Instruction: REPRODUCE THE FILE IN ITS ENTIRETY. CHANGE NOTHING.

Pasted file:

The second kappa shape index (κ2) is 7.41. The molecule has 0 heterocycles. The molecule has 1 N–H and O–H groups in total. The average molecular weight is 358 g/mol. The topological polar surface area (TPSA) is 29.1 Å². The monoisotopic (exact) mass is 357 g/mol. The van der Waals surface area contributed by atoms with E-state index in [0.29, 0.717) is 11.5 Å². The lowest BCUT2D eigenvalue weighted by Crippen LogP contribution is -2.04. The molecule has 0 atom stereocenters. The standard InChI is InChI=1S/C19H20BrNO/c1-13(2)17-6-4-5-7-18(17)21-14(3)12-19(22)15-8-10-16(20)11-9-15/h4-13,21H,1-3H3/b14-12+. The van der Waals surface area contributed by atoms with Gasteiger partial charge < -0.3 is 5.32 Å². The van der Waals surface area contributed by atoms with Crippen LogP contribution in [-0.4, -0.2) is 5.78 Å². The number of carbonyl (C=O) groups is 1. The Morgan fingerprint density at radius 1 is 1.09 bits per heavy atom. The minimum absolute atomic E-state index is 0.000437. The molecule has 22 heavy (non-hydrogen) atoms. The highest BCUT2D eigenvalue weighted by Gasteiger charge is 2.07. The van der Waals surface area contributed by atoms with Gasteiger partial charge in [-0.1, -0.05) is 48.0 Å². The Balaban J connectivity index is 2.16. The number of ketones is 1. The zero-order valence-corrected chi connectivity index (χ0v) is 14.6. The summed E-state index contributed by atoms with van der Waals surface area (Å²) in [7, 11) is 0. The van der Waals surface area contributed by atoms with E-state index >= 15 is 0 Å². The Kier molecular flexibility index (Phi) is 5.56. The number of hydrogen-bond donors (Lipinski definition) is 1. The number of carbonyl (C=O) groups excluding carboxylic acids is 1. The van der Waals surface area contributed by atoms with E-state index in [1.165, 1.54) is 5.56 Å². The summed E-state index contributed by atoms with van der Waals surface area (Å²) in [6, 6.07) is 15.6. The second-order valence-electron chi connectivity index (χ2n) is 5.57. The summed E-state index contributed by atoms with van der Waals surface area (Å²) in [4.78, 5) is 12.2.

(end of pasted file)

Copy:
The second kappa shape index (κ2) is 7.41. The molecule has 0 heterocycles. The molecule has 1 N–H and O–H groups in total. The average molecular weight is 358 g/mol. The topological polar surface area (TPSA) is 29.1 Å². The monoisotopic (exact) mass is 357 g/mol. The van der Waals surface area contributed by atoms with E-state index in [0.29, 0.717) is 11.5 Å². The lowest BCUT2D eigenvalue weighted by Crippen LogP contribution is -2.04. The molecule has 0 atom stereocenters. The standard InChI is InChI=1S/C19H20BrNO/c1-13(2)17-6-4-5-7-18(17)21-14(3)12-19(22)15-8-10-16(20)11-9-15/h4-13,21H,1-3H3/b14-12+. The van der Waals surface area contributed by atoms with Gasteiger partial charge < -0.3 is 5.32 Å². The van der Waals surface area contributed by atoms with Crippen LogP contribution in [-0.4, -0.2) is 5.78 Å². The number of carbonyl (C=O) groups is 1. The Morgan fingerprint density at radius 1 is 1.09 bits per heavy atom. The minimum absolute atomic E-state index is 0.000437. The molecule has 22 heavy (non-hydrogen) atoms. The highest BCUT2D eigenvalue weighted by Gasteiger charge is 2.07. The van der Waals surface area contributed by atoms with Gasteiger partial charge in [-0.1, -0.05) is 48.0 Å². The Balaban J connectivity index is 2.16. The number of ketones is 1. The zero-order valence-corrected chi connectivity index (χ0v) is 14.6. The summed E-state index contributed by atoms with van der Waals surface area (Å²) in [7, 11) is 0. The van der Waals surface area contributed by atoms with E-state index >= 15 is 0 Å². The Kier molecular flexibility index (Phi) is 5.56. The number of hydrogen-bond donors (Lipinski definition) is 1. The number of carbonyl (C=O) groups excluding carboxylic acids is 1. The van der Waals surface area contributed by atoms with E-state index in [1.165, 1.54) is 5.56 Å². The summed E-state index contributed by atoms with van der Waals surface area (Å²) in [6, 6.07) is 15.6. The second-order valence-electron chi connectivity index (χ2n) is 5.57. The summed E-state index contributed by atoms with van der Waals surface area (Å²) in [4.78, 5) is 12.2.